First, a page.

Civilians under greater threat as Raqqa fight intensifies: Amnesty
Civilians under greater threat as Raqqa fight intensifies: Amnesty
The rights group also said Russia-backed Syrian government forces had carried out indiscriminate attacks against civilians, reported to have included cluster and barrel bombs, in a separate campaign against the militants south of Raqqa city.
“Civilians are ... trapped in the city, under fire from all sides,” Amnesty said in a report.
It said the U.S-backed Syrian Democratic Forces (SDF), which includes Arab and Kurdish militias, must take more care as they battle for the city’s central districts.
“It is imperative that all the parties to the conflict take all feasible precautions to minimize harm to civilians, including ending the use of explosive weapons with wide area effects in populated civilian areas, in compliance with the prohibition on indiscriminate or disproportionate attacks.”
Islamic State (IS), which took over Raqqa and its environs in 2014, uses civilians inside the northern Syrian city as human shields and targets those trying to escape with snipers and mines, Amnesty said.
“IS wouldn’t let us leave. We had no food, no electricity,” a former Raqqa resident told Amnesty, one of 98 displaced individuals it spoke to in northern Syria.
COUNTING THE DEAD
It is difficult to establish how many people have died in the battle for Raqqa.
People interviewed by Reuters displaced by the fighting said air and artillery strikes have killed civilians, and Reuters reporters have seen massive material damage to buildings and infrastructure as they visit recaptured areas.
The Britain-based Syrian Observatory for Human Rights, which monitors Syria’s war through a network of on-the-ground contacts, said between June 5 and Wednesday it had documented the deaths of 789 civilians, 200 of them children, in Raqqa city as a result of bombardment by the US-led coalition and SDF.
Monitoring group Airwars told Reuters they believe between 725 and 993 civilians have likely been killed from coalition actions in Raqqa city since the offensive began in early June.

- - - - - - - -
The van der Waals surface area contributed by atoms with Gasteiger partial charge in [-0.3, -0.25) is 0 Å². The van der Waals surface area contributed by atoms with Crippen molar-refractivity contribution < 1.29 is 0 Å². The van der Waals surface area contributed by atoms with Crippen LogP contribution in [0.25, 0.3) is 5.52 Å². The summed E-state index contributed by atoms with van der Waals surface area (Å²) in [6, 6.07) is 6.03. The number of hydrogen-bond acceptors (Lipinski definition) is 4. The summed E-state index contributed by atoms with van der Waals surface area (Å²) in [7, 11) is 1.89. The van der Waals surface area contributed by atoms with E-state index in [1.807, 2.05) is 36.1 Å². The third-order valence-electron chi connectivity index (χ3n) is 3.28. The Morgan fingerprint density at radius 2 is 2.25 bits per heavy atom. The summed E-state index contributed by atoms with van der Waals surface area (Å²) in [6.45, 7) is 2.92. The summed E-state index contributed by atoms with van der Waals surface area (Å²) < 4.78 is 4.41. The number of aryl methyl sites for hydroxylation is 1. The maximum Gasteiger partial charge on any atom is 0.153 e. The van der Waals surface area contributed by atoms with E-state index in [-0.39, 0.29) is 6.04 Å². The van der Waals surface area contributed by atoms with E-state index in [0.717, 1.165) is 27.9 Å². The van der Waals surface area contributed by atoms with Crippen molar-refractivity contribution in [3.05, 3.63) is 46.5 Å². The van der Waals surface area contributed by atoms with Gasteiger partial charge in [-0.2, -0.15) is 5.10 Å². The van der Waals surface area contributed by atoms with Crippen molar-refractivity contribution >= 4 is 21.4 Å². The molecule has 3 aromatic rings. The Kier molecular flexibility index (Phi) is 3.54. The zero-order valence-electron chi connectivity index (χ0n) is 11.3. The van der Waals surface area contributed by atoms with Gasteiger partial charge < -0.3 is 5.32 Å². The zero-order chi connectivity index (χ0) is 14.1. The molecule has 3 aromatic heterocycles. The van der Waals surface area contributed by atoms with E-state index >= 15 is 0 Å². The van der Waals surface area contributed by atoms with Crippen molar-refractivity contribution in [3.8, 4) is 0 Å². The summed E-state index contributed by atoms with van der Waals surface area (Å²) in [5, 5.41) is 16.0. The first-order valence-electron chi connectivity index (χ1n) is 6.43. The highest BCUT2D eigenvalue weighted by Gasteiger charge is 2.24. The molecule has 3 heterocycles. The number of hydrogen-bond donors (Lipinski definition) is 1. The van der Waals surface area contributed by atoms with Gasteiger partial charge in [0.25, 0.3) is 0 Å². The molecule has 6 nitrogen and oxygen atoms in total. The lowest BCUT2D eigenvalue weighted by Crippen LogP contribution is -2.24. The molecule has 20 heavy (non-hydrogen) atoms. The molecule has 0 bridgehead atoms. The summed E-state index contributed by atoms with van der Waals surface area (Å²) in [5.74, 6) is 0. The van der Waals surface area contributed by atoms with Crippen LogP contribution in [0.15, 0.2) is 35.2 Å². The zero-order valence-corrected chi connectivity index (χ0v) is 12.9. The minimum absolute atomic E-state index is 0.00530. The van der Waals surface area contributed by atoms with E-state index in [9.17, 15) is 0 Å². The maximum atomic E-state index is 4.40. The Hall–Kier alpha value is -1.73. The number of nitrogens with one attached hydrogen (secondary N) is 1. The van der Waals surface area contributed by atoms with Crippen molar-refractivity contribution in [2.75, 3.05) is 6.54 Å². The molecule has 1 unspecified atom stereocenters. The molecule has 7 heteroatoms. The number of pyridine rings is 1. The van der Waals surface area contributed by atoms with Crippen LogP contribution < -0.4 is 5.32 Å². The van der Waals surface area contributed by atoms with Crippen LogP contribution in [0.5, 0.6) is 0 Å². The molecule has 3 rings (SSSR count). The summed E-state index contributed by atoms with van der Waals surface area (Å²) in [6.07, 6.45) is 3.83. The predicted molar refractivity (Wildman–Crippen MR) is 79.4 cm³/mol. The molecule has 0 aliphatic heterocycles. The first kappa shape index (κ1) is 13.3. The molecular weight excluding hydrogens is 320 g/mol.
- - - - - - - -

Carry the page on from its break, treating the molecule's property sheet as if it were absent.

Hundreds more civilians have reportedly died after being fired on by Islamic State or being caught in their minefields, Airwars Director Chris Woods said.
“Coalition forces have listed 16 reports of alleged casualties in or near Raqqa between 6 and 30 June, dismissing three as ‘non-credible’, while 13 others are pending assessment,” Amnesty said.
It called on the coalition to establish a more transparent and independent reporting procedure.
The coalition says it is very careful to avoid civilian casualties in its bombing runs against Islamic State in both Syria and Iraq, and investigates any allegations.
The coalition was unable to provide more recent statistics when contacted by Reuters.
NOWHERE TO RUN
Amnesty criticized the US-led campaign for artillery and air strikes on areas containing civilians and asked for an end to attacks that risk being indiscriminate.
“Whether you live or die depends on luck because you don’t know where the next shell will strike, so you don’t know where to run,” former Raqqa resident Mohammed told Amnesty.
Syrian government forces, backed by the Russian air force and Iran-backed militias, have also been advancing against IS south of the River Euphrates that forms Raqqa city’s southern edge.
Amnesty said residents had told it that air strikes had hit camps where people had fled the fighting.
Amnesty said the testimonials they collected suggested cluster bombs had been used in some of the attacks.
Russia and Syria say they only target militants.
Neither Russia, Syria nor the United States are signatories to the Convention on Cluster Munitions, but international humanitarian law prohibits indiscriminate attacks against civilians.
Amnesty urged the international community to urgently increase aid for fleeing civilians.